ZoomIt can be downloaded here. You can also choose to run these tools live from – http://live.sysinternals.com/

ZoomIt works on all versions of Windows, so do give it a try now. Hope this quick little tip was useful.!

Categories
Microsoft Tools

SysInternals tools – March Update

This blog post briefs up the updates which are made to the following SysInternals Tools.

sysinternalsAdExplorer v1.3: This update to AdExplorer, an Active Directory editor, has major node expansion performance improvements and a number of minor bug fixes.

VMMap v2.6: VMMap, a powerful process virtual and physical memory analysis tool, now shows both graphical and numeric breakdowns of private virtual memory, as well as heap configuration flags.

Disk2vhd v1.5: Disk2Vhd v1.5 works with Hyper-V SCSI direct-attached volumes and reports an error when a snapshot includes offline volumes.

LiveKd v3.14: This version of LiveKd has better detection of the Debugging Tools package installation and launches the debugger in a mode that skips the unnecessary root-cause analysis of the virtual dump file.

Sigcheck v1.66: This update to Sigcheck, a file version and signature checking utility, fixes a bug in the certificate revocation check logic.

VMMap v2.61: This fixes a minor bug in the calculation of the Unknown category total.

You can also use these tools using Internet, Check here – http://live.sysinternals.com/

Courtesy: SysInternals Blog

Categories
General Microsoft Tools

SysInternals tools – December Update

This blog post briefs up the updates which are made to the following SysInternals Tools.

VMMap v2.5: This update to VMMap, a process memory analysis utility, now identifies thread environment blocks (TEBs), the process environment block (PEB), and reserved memory.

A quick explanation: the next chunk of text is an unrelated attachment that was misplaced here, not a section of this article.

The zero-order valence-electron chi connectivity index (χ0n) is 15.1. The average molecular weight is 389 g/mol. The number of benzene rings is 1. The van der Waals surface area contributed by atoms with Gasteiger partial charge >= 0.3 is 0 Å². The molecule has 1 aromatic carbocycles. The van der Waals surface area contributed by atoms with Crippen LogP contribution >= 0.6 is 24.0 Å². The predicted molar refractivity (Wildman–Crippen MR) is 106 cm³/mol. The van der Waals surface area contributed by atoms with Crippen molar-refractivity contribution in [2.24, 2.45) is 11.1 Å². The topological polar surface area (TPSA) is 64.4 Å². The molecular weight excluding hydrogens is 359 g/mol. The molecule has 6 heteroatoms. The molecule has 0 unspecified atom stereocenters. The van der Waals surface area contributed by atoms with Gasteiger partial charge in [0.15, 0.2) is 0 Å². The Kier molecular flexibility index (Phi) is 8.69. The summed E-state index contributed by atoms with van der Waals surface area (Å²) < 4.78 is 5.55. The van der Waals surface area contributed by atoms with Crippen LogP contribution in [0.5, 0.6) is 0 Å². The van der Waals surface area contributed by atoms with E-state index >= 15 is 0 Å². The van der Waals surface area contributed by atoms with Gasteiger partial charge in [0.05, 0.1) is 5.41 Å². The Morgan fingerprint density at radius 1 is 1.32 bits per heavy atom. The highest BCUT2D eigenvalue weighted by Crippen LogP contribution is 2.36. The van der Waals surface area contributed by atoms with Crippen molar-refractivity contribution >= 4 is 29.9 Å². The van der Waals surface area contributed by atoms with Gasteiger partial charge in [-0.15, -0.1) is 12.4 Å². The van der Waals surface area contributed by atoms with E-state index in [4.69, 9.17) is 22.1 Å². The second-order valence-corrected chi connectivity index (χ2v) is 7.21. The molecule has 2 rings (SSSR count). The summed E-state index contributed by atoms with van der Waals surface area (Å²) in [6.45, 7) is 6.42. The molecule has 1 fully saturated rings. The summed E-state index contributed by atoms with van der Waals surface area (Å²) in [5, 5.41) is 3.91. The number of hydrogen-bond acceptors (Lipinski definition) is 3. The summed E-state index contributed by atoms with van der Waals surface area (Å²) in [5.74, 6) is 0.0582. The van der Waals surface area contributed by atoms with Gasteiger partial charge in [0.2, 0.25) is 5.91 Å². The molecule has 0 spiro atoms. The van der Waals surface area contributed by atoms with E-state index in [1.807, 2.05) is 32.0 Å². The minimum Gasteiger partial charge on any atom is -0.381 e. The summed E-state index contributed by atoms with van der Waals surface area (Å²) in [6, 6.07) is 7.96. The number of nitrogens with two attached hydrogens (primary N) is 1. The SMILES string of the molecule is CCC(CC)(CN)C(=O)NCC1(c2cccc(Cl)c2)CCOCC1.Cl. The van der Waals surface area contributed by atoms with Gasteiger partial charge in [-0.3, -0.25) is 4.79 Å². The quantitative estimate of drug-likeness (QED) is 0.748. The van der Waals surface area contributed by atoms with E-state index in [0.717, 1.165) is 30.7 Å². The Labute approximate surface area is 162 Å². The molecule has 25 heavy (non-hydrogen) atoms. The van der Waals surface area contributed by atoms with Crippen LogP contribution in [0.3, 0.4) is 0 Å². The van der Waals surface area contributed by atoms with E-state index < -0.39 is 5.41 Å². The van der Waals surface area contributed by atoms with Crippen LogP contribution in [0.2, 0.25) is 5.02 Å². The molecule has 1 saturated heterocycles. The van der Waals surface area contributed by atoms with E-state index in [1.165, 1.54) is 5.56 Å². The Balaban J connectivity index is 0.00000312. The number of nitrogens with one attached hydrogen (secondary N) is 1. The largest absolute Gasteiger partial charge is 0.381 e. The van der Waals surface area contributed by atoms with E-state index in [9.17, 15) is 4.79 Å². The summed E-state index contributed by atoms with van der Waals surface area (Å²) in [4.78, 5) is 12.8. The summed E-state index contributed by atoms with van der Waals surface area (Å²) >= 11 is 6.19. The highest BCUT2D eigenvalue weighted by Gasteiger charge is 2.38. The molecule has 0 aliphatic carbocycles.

Disk2vhd v1.4: Now includes an option for Windows XP and Windows Server 2003 that directs it to fix up the kernel and HAL to make the VHDs generated for these systems bootable in Virtual PC. It also skips sectors with CRC errors to enable the conversion of systems with failing disks.

Sigcheck v1.63: Instead of reporting ‘unsigned image’ for all signature check failures, Sigcheck now reports specific errors, such as the root not being trusted and the signing chain not being valid.

sysinternals

Autoruns v9.57: Now reports more group policy script entries.

PsExec v1.97: This update to PsExec fixes the interactive (-i) switch for Windows XP and a bug in the copy-to-remote (-c) switch that would sometimes prevent the copy from succeeding.

PsKill v1.13:  Fixes a bug in the process tree termination logic.

You can also use these tools using Internet, Check here – http://live.sysinternals.com/

Categories
General Microsoft Windows Installer, Application Compatibility and Deployments

Sysinternals team announced a new tool, Disk2vhd v1.0

The Sysinternals team announced a new tool, Disk2vhd, that simplifies the migration of physical systems into virtual machines (p2v).

Disk2vhd is a utility that creates VHD (Virtual Hard Disk – Microsoft’s Virtual Machine disk format) versions of physical disks for use in Microsoft Virtual PC or Microsoft Hyper-V virtual machines (VMs). The difference between Disk2vhd and other physical-to-virtual tools is that you can run Disk2vhd on a system that’s online. Disk2vhd uses Windows’ Volume Snapshot capability, introduced in Windows XP, to create consistent point-in-time snapshots of the volumes you want to include in a conversion. You can even have Disk2vhd create the VHDs on local volumes, even ones being converted (though performance is better when the VHD is on a disk different than ones being converted).

You can download the tool here

For more information on this tool, refer here – http://technet.microsoft.com/en-us/sysinternals/ee656415.aspx

Categories
Microsoft

Mark Talks About Windows 7 and Windows Server 2008 R2 at Intel Developer Forum

Mark gave a joint presentation with Shiv Kaushik, an Intel Fellow, at Intel Development Forum in San Francisco on how Microsoft and Intel collaborated during the development process to make sure that Windows takes advantage of new Intel processor features and enhancements. 

In this presentation, Mark speaks on the core OS enhancements which can leverage the new processor features and improve the performance. They also discuss on how Intel colloborates in delivering the best with Windows 7 with regard to Energy efficiency, performance, security, scalability and reliability.  

You can view the video and the presentation here – http://intelstudios.edgesuite.net/idf/2009/sf/ti/day1/ss/f.htm